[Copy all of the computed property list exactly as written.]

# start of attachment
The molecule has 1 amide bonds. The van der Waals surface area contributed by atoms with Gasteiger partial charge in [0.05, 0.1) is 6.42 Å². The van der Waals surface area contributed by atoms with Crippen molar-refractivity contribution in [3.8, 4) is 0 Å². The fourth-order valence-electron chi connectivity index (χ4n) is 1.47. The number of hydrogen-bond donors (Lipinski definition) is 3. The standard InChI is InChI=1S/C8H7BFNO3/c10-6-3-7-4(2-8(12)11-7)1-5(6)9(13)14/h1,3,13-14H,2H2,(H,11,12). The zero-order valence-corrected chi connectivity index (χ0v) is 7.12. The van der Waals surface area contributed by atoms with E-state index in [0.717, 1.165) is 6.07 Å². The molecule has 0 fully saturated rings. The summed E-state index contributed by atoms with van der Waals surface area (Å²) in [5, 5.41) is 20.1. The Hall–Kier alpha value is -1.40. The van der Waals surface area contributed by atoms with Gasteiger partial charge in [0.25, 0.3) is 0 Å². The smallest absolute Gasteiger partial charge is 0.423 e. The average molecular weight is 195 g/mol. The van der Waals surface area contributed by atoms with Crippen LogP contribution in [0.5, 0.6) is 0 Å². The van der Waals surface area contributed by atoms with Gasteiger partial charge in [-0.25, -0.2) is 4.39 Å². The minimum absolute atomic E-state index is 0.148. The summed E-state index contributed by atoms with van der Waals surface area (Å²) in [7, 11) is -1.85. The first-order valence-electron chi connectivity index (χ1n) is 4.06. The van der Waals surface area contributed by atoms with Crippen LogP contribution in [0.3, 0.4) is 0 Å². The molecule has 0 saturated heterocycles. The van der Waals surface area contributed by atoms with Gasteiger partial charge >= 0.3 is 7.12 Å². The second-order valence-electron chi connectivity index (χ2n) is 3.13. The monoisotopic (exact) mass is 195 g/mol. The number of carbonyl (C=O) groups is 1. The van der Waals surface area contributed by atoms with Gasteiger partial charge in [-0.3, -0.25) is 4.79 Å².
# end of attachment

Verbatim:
The molecule has 1 amide bonds. The van der Waals surface area contributed by atoms with Gasteiger partial charge in [0.05, 0.1) is 6.42 Å². The van der Waals surface area contributed by atoms with Crippen molar-refractivity contribution in [3.8, 4) is 0 Å². The fourth-order valence-electron chi connectivity index (χ4n) is 1.47. The number of hydrogen-bond donors (Lipinski definition) is 3. The standard InChI is InChI=1S/C8H7BFNO3/c10-6-3-7-4(2-8(12)11-7)1-5(6)9(13)14/h1,3,13-14H,2H2,(H,11,12). The zero-order valence-corrected chi connectivity index (χ0v) is 7.12. The van der Waals surface area contributed by atoms with E-state index in [0.717, 1.165) is 6.07 Å². The molecule has 0 fully saturated rings. The summed E-state index contributed by atoms with van der Waals surface area (Å²) in [5, 5.41) is 20.1. The Hall–Kier alpha value is -1.40. The van der Waals surface area contributed by atoms with Gasteiger partial charge in [0.25, 0.3) is 0 Å². The smallest absolute Gasteiger partial charge is 0.423 e. The average molecular weight is 195 g/mol. The van der Waals surface area contributed by atoms with Crippen LogP contribution in [0.5, 0.6) is 0 Å². The van der Waals surface area contributed by atoms with Gasteiger partial charge in [-0.25, -0.2) is 4.39 Å². The minimum absolute atomic E-state index is 0.148. The summed E-state index contributed by atoms with van der Waals surface area (Å²) in [7, 11) is -1.85. The first-order valence-electron chi connectivity index (χ1n) is 4.06. The van der Waals surface area contributed by atoms with Crippen LogP contribution in [0.3, 0.4) is 0 Å². The molecule has 0 saturated heterocycles. The van der Waals surface area contributed by atoms with Gasteiger partial charge >= 0.3 is 7.12 Å². The second-order valence-electron chi connectivity index (χ2n) is 3.13. The monoisotopic (exact) mass is 195 g/mol. The number of carbonyl (C=O) groups is 1. The van der Waals surface area contributed by atoms with Gasteiger partial charge in [-0.3, -0.25) is 4.79 Å².